History of Forest Capital

a rocking chairs sits on a wooden porch with antique farming equipment.

The state of Florida once encompassed a vast 27 million acres of virgin forest, but today that number has been drastically reduced. Florida has depended on the business of forestry since the early 1800s. As people settled in the state, they began to discover the wealth of natural resources available to them.

Many of the towns of northern Florida were built around sawmill operations. The major exports of the first railroads to be built in the state consisted of logs, lumber, cross ties and other products of the forest. The invention of circular sawmills began an era of lumbering that lasted nearly a century.

Towering slash and longleaf pines, spreading live oaks and massive cypress trees were all harvested over the following centuries to make everything from furniture to ships. In the early 1900s the turpentine industry took off, as millers discovered that resin tapped from slash and longleaf pine trees in Florida could be used like those in Europe to make pitch to caulk ships, as well as uses in other products such as paint, medicines and cosmetics. The naval industry depended on this industry until the 1920s when lumber again became more profitable than resin.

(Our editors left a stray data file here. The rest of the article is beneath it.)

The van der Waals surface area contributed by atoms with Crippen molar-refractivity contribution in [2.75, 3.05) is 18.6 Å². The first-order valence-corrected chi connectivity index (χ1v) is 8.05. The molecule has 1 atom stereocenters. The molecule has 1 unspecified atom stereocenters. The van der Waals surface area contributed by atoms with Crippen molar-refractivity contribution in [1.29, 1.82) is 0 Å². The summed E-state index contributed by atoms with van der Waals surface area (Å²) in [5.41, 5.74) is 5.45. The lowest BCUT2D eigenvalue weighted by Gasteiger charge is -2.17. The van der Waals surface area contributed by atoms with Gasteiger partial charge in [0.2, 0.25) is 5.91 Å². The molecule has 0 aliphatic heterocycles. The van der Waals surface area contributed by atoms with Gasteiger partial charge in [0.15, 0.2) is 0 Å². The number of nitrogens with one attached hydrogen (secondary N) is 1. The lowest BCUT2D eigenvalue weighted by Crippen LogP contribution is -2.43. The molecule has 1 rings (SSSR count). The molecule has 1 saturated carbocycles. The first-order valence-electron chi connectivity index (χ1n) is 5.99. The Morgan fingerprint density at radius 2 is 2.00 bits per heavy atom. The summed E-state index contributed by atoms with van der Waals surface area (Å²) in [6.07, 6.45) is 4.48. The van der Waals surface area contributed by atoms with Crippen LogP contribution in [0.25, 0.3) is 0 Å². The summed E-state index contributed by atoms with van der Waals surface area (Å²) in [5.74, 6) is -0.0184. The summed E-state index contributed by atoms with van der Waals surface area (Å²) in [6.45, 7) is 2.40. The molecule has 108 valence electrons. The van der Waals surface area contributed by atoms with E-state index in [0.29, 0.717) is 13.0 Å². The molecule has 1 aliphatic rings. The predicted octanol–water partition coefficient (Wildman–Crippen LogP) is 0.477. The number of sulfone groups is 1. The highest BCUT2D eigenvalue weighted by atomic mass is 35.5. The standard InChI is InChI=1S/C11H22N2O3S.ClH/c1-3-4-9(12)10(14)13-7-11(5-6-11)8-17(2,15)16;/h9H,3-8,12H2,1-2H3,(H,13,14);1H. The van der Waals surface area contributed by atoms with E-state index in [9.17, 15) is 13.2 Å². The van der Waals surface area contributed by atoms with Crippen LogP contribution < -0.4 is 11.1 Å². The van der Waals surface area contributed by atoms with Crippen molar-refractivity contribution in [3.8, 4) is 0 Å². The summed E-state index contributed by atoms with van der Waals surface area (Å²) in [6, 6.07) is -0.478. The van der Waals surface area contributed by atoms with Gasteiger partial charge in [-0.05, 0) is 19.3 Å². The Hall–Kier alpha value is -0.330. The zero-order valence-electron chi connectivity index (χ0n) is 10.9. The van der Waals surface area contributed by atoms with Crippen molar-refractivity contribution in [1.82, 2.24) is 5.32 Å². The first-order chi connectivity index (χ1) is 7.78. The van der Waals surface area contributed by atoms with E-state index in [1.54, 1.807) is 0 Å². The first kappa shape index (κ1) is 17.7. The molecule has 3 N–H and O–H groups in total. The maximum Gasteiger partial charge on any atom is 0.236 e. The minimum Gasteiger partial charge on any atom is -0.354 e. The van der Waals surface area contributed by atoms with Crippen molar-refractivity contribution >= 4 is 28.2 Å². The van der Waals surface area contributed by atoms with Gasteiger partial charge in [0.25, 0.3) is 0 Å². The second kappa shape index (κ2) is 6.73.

In 1965, Congressman Don Fuqua proclaimed Taylor County, with over 525,000 acres of forested land, the "Tree Capital of the South." Commemorating this honor, Forest Capital Museum State Park opened in 1968. The museum pays homage to the area's longleaf pines with nearly 5,000 products manufactured from pine on display. In 1972, Senator Pete Gibson's family donated the cracker homestead to the park, adding yet another cultural treasure to the exhibits.

Forest Capital Museum State Park has a long and fascinating history, filled with the ups and downs of the forestry industry. Today, visitors can discover an authentic cracker homestead and a museum filled with the products and history of the industry.